Consequential Damages In Construction Contracts Can Affect Profit

Understanding contract language can play a vital role in a company’s success in terms of short and long term financial viability. Determining the risks involved by performing a thorough and concise due diligence process of the contract language is critical to adequately analyze the cost of bidding a project. One often overlooked term and concept is Consequential Damages.

Statutes and contractual language will often use the term “consequential damages.” The definition of “consequential damages,” however, varies. A general definition can be found in section 715 of the Uniform Commercial Code, and the American Institute of Architects’ definition in AIA form A201 (2007), section 15.1.6. While these two references can used as a general basis of understanding the concept, practically speaking, substantial uncertainty about the nature and scope of this term is continually debated. Throughout the United States, courts and the legal scholars have noted consequential damages are those that arise from the intervention of special circumstances not ordinarily predictable.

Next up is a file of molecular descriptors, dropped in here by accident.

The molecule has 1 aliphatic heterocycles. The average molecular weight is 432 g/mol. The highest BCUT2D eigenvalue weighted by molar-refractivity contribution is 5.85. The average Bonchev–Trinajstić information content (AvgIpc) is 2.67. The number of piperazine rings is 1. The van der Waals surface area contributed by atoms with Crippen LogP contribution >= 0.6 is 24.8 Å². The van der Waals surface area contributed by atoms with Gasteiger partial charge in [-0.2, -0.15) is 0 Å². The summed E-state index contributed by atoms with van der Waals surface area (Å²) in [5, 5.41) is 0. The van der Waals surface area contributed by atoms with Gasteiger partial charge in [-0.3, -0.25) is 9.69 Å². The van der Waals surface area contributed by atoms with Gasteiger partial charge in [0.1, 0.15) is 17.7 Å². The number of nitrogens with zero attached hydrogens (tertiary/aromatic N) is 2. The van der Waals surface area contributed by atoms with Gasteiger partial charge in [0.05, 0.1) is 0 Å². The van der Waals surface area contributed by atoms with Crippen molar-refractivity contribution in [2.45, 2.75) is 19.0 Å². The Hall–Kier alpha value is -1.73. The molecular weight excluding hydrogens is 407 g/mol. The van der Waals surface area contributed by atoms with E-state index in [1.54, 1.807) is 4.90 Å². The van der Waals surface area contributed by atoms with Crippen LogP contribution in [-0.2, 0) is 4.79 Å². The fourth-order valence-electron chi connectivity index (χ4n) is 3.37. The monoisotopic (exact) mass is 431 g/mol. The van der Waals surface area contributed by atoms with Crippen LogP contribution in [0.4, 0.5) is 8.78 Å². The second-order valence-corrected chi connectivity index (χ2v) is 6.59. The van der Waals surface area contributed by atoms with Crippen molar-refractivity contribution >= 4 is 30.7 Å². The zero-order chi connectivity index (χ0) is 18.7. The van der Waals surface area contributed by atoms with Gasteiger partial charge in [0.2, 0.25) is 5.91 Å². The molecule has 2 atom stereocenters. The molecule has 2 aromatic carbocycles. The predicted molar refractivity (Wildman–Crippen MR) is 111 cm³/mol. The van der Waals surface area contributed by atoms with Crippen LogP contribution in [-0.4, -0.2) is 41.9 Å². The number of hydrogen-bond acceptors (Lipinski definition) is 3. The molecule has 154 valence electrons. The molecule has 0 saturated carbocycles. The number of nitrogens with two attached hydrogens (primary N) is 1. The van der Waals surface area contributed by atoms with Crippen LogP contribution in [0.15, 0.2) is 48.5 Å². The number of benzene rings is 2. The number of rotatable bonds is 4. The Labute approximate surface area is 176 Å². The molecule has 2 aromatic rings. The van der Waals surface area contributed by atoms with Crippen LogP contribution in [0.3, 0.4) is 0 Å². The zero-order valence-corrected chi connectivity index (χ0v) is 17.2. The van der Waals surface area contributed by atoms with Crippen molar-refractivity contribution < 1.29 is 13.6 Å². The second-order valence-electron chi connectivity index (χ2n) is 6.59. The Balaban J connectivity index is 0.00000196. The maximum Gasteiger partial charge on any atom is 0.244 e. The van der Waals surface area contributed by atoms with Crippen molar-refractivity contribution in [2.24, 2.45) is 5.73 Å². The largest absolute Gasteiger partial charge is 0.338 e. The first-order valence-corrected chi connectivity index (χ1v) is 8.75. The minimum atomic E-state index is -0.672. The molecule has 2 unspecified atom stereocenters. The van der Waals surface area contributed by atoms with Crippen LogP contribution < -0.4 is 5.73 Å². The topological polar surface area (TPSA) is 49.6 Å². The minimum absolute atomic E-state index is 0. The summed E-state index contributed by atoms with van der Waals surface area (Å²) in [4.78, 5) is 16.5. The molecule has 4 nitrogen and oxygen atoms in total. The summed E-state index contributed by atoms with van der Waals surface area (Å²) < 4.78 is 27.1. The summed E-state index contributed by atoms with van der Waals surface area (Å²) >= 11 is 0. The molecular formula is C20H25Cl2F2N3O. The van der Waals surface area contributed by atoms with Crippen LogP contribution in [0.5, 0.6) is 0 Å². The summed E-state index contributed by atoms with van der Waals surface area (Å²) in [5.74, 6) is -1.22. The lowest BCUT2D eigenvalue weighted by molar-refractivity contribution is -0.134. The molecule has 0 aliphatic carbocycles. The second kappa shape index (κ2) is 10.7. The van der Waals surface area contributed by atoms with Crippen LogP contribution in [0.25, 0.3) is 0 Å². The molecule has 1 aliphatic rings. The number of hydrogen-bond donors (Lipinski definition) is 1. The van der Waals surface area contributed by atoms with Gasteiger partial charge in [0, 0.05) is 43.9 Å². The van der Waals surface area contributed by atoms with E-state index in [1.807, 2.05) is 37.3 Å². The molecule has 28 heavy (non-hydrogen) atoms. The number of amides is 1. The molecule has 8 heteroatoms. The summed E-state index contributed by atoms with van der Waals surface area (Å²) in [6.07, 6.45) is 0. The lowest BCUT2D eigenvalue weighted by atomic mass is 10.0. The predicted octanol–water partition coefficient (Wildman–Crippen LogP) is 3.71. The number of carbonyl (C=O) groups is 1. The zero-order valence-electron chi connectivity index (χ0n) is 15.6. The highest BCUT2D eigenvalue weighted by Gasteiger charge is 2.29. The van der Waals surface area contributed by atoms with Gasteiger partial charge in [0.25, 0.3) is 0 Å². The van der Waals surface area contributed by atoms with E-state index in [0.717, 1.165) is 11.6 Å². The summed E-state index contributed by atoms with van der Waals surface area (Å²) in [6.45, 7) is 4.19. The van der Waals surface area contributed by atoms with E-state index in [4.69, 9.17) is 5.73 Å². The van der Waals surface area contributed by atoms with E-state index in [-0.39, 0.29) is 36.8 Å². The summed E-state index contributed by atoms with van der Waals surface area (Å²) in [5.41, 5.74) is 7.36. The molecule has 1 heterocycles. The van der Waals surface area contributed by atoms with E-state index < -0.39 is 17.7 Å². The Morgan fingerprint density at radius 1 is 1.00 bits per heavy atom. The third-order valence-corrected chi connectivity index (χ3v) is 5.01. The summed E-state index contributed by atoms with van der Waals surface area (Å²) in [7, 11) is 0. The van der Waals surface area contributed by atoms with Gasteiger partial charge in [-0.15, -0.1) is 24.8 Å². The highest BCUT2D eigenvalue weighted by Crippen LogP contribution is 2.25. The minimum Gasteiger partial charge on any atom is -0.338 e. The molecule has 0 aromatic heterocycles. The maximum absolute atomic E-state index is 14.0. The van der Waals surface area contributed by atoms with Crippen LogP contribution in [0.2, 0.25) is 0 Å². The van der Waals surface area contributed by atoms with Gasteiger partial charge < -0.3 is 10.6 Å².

Generally speaking, breach of contract damages are (a) direct or “general damages” and, (b) consequential damages or “special damages.” While actual damages are based upon the facts and circumstance of specific contracts, a general definition;

Direct Damages arise “naturally” or “ordinarily” from a breach of contract; can be expected to result from a breach. Direct damages are the types of damages that reasonable individual(s) would expect one party to incur if the other party breaches a contract.

Consequential Damages arise from the intervention of “special circumstances” which would not ordinarily be predictable. Consequential damages are the kind of damages, which a prudent and reasonable party would not predict unless they are apprised that those damages maybe possible.

Contractors need to have a thorough and complete understanding of contracts that have inclusions of “Consequential Damages” language to help minimize present and future liability. A complete review of any and all contracts should be performed by a contractor’s legal counsel before executing any construction related contracts.